A recent Nature Geoscience study, "High rates of sea-level rise during the last interglacial period," ($ubs. req'd) finds that sea levels could rise twice what the IPCC had project for 2100. This confirms what many scientists have recently warned (also see here), and it matches the conclusion of a study (PDF) earlier this year in Science. [As an aside, in one debate with a denier -- can't remember who, they all kind of merge together -- I was challenged: "Name one peer-reviewed study projecting sea-level rise this century beyond the IPCC." Well, now there are two from this year alone!] For the record, five feet (PDF) of sea level rise would submerge some 22,000 square miles of U.S. land just on the Atlantic and Gulf Coasts (farewell, southern Louisiana and Florida) -- and displace more than 100 million people worldwide. And, of course, sea levels would just keep rising some six inches a decade -- or, more likely, even faster next century than this century.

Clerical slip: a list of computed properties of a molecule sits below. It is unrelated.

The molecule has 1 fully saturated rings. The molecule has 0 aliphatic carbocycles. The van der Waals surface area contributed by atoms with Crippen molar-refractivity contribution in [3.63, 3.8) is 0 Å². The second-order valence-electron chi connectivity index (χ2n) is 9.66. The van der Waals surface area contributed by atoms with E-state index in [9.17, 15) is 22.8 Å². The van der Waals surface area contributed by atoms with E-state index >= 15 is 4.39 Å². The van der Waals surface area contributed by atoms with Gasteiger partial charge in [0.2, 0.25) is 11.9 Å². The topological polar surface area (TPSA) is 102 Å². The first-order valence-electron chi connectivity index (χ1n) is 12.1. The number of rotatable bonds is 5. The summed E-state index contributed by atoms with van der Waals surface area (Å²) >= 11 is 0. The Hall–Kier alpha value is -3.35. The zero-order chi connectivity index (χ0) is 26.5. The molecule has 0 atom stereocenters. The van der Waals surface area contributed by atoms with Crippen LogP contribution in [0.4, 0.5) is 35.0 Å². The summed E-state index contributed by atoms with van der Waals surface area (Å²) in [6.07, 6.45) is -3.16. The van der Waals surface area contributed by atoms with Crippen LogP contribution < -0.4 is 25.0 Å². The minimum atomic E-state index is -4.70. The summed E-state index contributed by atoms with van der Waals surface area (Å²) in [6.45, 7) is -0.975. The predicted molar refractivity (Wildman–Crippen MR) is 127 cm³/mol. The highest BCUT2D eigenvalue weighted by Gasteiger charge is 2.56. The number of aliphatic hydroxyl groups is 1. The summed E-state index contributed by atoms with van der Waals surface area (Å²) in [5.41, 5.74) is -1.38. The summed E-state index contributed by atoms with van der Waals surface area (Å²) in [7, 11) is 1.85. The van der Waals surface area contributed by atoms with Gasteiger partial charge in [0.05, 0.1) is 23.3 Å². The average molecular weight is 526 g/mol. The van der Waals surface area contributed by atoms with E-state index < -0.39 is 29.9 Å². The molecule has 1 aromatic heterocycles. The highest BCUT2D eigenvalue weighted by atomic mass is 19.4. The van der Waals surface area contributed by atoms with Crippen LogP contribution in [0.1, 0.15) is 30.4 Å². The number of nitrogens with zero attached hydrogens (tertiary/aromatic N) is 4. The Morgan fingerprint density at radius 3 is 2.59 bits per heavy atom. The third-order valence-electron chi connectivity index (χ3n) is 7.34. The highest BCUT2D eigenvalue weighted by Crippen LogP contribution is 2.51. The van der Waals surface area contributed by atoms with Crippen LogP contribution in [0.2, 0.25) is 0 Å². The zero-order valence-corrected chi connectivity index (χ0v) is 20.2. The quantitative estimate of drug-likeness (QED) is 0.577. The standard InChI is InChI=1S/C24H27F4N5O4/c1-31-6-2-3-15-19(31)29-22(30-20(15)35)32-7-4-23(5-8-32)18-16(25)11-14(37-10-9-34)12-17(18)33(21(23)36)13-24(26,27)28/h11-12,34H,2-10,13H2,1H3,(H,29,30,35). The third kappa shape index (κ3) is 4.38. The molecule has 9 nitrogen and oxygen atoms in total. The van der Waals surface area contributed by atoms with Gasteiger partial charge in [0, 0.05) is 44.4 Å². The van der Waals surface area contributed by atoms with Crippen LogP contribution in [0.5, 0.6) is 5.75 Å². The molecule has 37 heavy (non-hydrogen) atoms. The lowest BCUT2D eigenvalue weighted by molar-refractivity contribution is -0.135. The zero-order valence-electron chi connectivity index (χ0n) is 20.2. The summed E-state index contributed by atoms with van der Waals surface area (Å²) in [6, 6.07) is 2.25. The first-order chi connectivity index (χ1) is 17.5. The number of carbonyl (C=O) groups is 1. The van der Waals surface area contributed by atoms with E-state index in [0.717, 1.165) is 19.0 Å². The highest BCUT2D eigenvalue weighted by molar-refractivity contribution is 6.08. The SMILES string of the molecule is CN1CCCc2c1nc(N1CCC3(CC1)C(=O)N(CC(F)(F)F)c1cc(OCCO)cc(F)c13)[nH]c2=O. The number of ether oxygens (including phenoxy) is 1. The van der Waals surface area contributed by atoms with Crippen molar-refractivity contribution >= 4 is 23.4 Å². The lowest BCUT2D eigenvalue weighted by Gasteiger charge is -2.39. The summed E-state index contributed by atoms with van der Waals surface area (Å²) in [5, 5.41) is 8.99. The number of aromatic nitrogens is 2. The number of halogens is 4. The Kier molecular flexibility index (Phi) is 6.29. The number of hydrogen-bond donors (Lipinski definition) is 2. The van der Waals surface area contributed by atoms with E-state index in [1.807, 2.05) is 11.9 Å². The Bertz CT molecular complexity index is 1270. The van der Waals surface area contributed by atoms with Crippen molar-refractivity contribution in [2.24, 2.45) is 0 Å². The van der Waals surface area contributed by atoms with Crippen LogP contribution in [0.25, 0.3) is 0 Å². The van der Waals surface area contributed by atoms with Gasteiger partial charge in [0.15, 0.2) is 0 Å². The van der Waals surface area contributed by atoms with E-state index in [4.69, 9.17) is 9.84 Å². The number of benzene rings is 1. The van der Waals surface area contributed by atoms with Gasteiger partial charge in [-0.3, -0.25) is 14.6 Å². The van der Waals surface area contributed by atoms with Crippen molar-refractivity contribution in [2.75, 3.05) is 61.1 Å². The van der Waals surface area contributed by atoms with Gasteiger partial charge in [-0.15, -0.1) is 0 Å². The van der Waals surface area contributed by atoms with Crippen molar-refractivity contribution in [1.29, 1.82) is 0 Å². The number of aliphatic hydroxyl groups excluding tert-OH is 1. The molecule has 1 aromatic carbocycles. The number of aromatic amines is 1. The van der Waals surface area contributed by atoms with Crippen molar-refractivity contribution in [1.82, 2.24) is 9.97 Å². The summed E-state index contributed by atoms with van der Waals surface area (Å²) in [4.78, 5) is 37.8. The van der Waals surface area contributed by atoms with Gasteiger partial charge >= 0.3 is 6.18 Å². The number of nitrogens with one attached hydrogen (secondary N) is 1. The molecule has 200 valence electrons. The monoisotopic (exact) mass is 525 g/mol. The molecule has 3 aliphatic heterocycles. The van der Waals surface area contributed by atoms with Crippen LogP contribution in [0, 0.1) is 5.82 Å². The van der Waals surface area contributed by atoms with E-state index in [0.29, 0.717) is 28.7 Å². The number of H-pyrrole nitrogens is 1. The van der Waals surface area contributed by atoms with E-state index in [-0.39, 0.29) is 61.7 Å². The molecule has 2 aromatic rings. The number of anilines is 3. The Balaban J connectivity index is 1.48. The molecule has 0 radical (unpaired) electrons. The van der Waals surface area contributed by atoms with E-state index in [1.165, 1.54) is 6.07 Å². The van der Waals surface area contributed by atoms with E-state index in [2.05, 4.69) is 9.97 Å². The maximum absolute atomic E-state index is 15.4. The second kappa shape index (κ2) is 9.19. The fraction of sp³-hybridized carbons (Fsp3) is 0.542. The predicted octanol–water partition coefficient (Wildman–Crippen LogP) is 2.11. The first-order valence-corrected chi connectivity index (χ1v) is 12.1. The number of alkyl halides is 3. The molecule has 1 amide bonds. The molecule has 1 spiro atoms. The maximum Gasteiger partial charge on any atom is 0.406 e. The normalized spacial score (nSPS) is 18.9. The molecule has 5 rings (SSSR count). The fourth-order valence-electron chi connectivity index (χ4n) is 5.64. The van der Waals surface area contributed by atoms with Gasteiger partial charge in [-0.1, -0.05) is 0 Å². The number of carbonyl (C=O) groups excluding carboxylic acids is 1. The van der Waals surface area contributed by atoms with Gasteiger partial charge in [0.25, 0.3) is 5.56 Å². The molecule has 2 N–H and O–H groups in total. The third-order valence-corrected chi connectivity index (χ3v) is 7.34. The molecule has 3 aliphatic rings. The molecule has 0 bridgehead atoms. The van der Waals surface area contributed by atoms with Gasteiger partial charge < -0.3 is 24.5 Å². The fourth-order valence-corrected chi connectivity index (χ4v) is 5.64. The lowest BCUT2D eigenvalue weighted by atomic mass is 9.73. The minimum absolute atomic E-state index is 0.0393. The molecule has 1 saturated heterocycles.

The nation's top climate scientist, NASA's James Hansen, apparently now believes "the safe upper limit for atmospheric CO2 is no more than 350 ppm," according to an op-ed by the great environmental writer Bill McKibben. Yet while preindustrial levels were 280, we're now already at more than 380 and rising 2 ppm a year! Like many people, in the 1990s I believed 550 was the target needed to avoid climate catastrophe -- but now it's clear that: 550 ppm would lead to the greatest disaster ever experienced by human civilization -- returning us to temperatures last seen when sea levels were some 80 feet higher. This is especially true because ... long before we hit 550, major carbon cycle feedbacks -- the loss of carbon from the tundra and the Amazon, the saturation of the ocean sink (already beginning) would almost certainly kick into high gear, inevitably pushing us to much, much higher CO2 levels (see here, here, and my book). Exactly when those feedbacks seriously kick in is the rub. No one knows for sure, but based on my review of the literature and interviews of leading climate scientists, somewhere between 400 and 500 ppm seems most likely. It could be lower, but it probably couldn't be much higher. So I, like the Center for American Progress and the world's top climate scientists, now believe 450 ppm is the upper bound. That said, I have spent two decades managing, analyzing, researching, and writing about climate solutions and can state with some confidence that: Staying below 450 ppm is technologically doable, but would be the greatest achievement in the history of the human race, by far. It would require a global effort sustained for decades, comparable to what the U.S. did for just the few years of World War II (the biggest obstacle is not technological, but political -- conservatives currently would never let progressives and moderates pursue such a strategy). If 350 ppm is needed (and I'm not at all sure it is) then the deniers and delayers have won, since such a target is hopeless. In 2008, I will devote a fair amount of ink bits to laying out the solution (there really is only one), but to understand why 450 is so hard, and 350 all but inconceivable, let's look at the odd way McKibben describes the solution: